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Prayer Ballot

Inside of a school gymnasium, red-white-&-blue curtains hang along a string of voting booths, with some voters visible.

(written for the Presidential Election, 2016)

I walk in, as on pilgrimage.
The altar cloths are red, white, and blue
the ushers are the women
who have been running these things
who have been running everything
since before I was born.

I’m handed the ballot
like a scroll
because the questions
seem that important—
ancient and modern
of what my God and country
ask of me:
who?

Who—for commissioner, mayor, president—
who—for district 8, ward 7, school board—
who—will do justice, love mercy, and walk humbly?

I make my mark
with at least a shred of hope
that something good will come from this.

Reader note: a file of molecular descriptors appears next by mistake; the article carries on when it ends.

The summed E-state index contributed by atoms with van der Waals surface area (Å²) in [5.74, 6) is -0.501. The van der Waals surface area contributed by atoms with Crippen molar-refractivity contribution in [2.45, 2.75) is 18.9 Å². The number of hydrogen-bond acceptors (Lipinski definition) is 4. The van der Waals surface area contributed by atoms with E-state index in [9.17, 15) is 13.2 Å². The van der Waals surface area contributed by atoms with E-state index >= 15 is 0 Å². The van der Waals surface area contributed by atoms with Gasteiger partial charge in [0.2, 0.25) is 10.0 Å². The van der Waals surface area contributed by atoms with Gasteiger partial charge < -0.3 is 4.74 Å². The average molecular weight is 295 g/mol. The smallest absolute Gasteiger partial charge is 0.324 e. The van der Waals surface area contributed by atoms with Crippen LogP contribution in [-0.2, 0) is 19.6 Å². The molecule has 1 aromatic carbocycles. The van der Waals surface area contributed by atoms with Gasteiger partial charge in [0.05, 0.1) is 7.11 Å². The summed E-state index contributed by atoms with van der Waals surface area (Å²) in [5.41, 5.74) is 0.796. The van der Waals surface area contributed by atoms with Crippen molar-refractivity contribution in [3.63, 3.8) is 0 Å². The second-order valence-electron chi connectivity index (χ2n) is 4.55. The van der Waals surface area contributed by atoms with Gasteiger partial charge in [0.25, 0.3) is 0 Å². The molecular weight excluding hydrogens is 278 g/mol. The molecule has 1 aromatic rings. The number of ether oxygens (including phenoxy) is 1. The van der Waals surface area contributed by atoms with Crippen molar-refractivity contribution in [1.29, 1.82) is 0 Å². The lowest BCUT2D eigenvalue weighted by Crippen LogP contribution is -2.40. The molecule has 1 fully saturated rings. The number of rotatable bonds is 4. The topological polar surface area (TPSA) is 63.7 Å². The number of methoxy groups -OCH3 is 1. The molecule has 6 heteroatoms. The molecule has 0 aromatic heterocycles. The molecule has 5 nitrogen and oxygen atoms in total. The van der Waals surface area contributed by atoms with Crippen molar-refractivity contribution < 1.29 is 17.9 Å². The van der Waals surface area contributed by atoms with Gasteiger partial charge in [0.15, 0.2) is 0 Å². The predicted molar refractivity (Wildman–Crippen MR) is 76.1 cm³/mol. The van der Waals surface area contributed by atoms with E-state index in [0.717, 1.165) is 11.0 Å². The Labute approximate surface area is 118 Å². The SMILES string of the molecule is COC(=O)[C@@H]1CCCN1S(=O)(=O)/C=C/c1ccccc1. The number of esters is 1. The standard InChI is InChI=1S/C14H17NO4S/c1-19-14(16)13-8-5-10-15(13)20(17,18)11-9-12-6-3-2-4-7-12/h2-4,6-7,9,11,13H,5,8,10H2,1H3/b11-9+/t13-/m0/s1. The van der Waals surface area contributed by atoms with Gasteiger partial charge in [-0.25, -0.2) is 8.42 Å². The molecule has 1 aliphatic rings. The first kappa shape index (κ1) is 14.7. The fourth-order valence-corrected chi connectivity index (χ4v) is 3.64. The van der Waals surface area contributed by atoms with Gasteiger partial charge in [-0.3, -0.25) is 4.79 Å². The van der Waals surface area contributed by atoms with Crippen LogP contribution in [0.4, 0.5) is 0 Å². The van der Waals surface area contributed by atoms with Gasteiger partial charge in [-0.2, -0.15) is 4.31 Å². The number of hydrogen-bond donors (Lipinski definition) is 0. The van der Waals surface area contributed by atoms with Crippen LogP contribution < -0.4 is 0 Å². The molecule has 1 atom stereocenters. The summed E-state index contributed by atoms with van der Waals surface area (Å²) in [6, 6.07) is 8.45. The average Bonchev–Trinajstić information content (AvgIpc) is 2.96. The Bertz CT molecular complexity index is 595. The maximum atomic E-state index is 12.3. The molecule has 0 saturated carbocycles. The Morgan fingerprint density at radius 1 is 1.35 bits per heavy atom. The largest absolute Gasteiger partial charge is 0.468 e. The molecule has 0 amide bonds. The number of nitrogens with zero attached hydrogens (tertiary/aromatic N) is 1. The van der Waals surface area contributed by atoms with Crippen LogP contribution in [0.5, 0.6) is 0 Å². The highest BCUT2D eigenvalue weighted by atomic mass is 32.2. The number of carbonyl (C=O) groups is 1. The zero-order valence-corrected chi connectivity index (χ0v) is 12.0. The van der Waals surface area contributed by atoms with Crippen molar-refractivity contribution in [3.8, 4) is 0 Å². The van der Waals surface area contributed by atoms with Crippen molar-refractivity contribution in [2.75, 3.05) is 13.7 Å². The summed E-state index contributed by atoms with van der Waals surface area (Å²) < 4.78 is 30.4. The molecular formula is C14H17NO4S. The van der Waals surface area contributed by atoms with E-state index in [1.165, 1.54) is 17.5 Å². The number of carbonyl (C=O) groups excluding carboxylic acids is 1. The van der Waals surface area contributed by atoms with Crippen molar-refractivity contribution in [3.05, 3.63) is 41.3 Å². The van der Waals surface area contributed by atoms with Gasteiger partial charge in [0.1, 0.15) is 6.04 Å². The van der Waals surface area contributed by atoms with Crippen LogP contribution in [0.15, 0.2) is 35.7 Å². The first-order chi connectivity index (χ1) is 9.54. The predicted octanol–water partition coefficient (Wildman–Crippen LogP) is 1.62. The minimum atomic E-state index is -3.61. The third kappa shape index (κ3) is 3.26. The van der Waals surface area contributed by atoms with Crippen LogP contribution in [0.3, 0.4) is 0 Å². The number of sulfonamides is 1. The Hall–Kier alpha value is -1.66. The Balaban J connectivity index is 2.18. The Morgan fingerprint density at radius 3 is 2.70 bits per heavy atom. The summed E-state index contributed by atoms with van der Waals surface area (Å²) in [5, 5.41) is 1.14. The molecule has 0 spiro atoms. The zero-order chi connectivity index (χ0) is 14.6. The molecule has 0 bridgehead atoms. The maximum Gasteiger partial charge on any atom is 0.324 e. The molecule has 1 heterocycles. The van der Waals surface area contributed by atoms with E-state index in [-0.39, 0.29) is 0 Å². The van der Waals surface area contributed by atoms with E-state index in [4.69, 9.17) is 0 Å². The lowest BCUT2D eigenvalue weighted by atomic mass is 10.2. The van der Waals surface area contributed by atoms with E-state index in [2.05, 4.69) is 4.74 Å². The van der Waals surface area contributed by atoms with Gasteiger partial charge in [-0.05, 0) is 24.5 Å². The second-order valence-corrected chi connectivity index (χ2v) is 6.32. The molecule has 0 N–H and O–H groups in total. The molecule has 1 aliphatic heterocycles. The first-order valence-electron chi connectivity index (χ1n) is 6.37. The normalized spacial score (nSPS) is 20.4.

And regardless, I remember:
the world won’t be destroyed, entirely, by this;
the world won’t be saved, entirely, by this.

Marking my vote
is like kneeling in prayer
because neither will accomplish
anything right away—
but the purpose of both
is to remind me
of my deepest hope
for the world that I’m trying to help create.

So I rise from prayer,
and turn in my ballot
and remember the who is me,
and us, and we the people—
and again I set to the task that is mine:
justice, mercy, humble service
in my small corner of the world.